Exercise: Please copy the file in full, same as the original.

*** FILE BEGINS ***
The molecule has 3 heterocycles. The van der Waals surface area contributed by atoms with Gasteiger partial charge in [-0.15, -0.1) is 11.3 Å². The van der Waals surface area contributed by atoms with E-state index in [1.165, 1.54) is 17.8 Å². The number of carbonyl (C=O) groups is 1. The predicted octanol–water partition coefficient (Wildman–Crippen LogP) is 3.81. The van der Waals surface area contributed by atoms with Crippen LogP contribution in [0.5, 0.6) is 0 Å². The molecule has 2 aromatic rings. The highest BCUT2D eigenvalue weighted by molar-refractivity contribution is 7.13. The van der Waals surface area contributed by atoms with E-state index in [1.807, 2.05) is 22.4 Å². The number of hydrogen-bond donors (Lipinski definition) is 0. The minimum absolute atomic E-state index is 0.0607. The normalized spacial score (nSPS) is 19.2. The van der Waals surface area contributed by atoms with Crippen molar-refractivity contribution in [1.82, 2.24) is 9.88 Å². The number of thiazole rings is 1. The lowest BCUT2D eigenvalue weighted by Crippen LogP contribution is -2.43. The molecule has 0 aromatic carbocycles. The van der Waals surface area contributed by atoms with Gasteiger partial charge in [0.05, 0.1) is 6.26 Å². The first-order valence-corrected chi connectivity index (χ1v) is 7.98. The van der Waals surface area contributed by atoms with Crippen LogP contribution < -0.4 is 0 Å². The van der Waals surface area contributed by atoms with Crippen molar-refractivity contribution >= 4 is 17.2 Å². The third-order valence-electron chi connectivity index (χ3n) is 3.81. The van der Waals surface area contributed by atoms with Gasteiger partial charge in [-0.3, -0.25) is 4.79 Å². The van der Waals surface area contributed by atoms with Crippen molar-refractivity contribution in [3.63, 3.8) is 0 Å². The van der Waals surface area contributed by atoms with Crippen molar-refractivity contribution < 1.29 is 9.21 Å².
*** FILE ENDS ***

The molecule has 3 heterocycles. The van der Waals surface area contributed by atoms with Gasteiger partial charge in [-0.15, -0.1) is 11.3 Å². The van der Waals surface area contributed by atoms with E-state index in [1.165, 1.54) is 17.8 Å². The number of carbonyl (C=O) groups is 1. The predicted octanol–water partition coefficient (Wildman–Crippen LogP) is 3.81. The van der Waals surface area contributed by atoms with Crippen LogP contribution in [0.5, 0.6) is 0 Å². The molecule has 2 aromatic rings. The highest BCUT2D eigenvalue weighted by molar-refractivity contribution is 7.13. The van der Waals surface area contributed by atoms with E-state index in [1.807, 2.05) is 22.4 Å². The number of hydrogen-bond donors (Lipinski definition) is 0. The minimum absolute atomic E-state index is 0.0607. The normalized spacial score (nSPS) is 19.2. The van der Waals surface area contributed by atoms with Crippen molar-refractivity contribution in [1.82, 2.24) is 9.88 Å². The number of thiazole rings is 1. The lowest BCUT2D eigenvalue weighted by Crippen LogP contribution is -2.43. The molecule has 0 aromatic carbocycles. The van der Waals surface area contributed by atoms with Gasteiger partial charge in [0.05, 0.1) is 6.26 Å². The first-order valence-corrected chi connectivity index (χ1v) is 7.98. The van der Waals surface area contributed by atoms with Crippen LogP contribution < -0.4 is 0 Å². The van der Waals surface area contributed by atoms with Crippen molar-refractivity contribution >= 4 is 17.2 Å². The third-order valence-electron chi connectivity index (χ3n) is 3.81. The van der Waals surface area contributed by atoms with Gasteiger partial charge in [-0.3, -0.25) is 4.79 Å². The van der Waals surface area contributed by atoms with Crippen molar-refractivity contribution in [3.63, 3.8) is 0 Å². The van der Waals surface area contributed by atoms with Crippen molar-refractivity contribution < 1.29 is 9.21 Å².